Experimental physicists have been working hard on developing the key building block of quantum networks, the quantum repeater. A key challenge in distributing quantum entanglement is the no-cloning theorem. It is fundamentally impossible to copy quantum data, which is a problem given that the vast majority of photons are lost while traveling down an optical fiber. The quantum repeater solves this problem by means of entanglement swapping, whereby two short-range pairs of entangled particles can be combined to create a new entangled pair that spans a longer distance.

These devices are now nearly ready for the first prototype demonstrations. A small-scale demo network is currently being built in the Netherlands by the pan-European Quantum Internet Alliance (a Quantum Flagship project) and several other testbeds are also being developed in the U.S. as part of America’s Blueprint for the Quantum Internet. Japan is currently standing up the Quantum Internet Task Force. And China has deployed a satellite that distributes entanglement, and is building a network, as well.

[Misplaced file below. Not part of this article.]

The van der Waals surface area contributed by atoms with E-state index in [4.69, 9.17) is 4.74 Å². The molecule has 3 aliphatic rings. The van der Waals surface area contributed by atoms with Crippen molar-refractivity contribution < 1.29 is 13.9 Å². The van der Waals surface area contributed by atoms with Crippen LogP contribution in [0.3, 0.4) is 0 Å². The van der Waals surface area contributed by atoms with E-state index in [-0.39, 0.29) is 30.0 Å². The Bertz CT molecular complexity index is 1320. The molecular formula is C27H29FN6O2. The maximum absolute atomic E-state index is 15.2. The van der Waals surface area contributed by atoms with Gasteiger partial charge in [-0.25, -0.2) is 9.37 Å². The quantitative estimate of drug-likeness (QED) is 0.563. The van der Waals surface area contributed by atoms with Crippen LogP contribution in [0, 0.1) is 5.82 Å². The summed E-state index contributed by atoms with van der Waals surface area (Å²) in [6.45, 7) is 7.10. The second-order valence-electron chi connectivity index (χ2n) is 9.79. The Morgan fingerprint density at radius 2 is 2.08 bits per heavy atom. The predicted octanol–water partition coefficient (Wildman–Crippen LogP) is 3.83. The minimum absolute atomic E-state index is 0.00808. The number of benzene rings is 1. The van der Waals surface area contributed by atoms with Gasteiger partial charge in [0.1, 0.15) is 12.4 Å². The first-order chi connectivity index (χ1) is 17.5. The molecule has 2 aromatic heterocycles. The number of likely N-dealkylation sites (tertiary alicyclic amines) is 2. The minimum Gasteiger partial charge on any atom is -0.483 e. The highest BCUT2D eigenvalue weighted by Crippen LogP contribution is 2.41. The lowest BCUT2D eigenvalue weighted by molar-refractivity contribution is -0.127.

Within the QIRG, we have been working on draft-irtf-qirg-principles which offers a more detailed introduction to quantum networks, written with a classical Internet audience in mind.

Enter the QIRG

It is quite evident that there are many things that make entanglement distribution different from packet transmission. The classical internet does not have to deal with entangled particles, the no-cloning theorem, and entanglement swapping. The differences are not limited to just the physical layer as the higher layers will also need to account for these differences. The Quantum Internet will need its own protocol stack.

Quantum network stack from “A link layer protocol for quantum networks”

Quantum network stack from“A link layer protocol for quantum networks”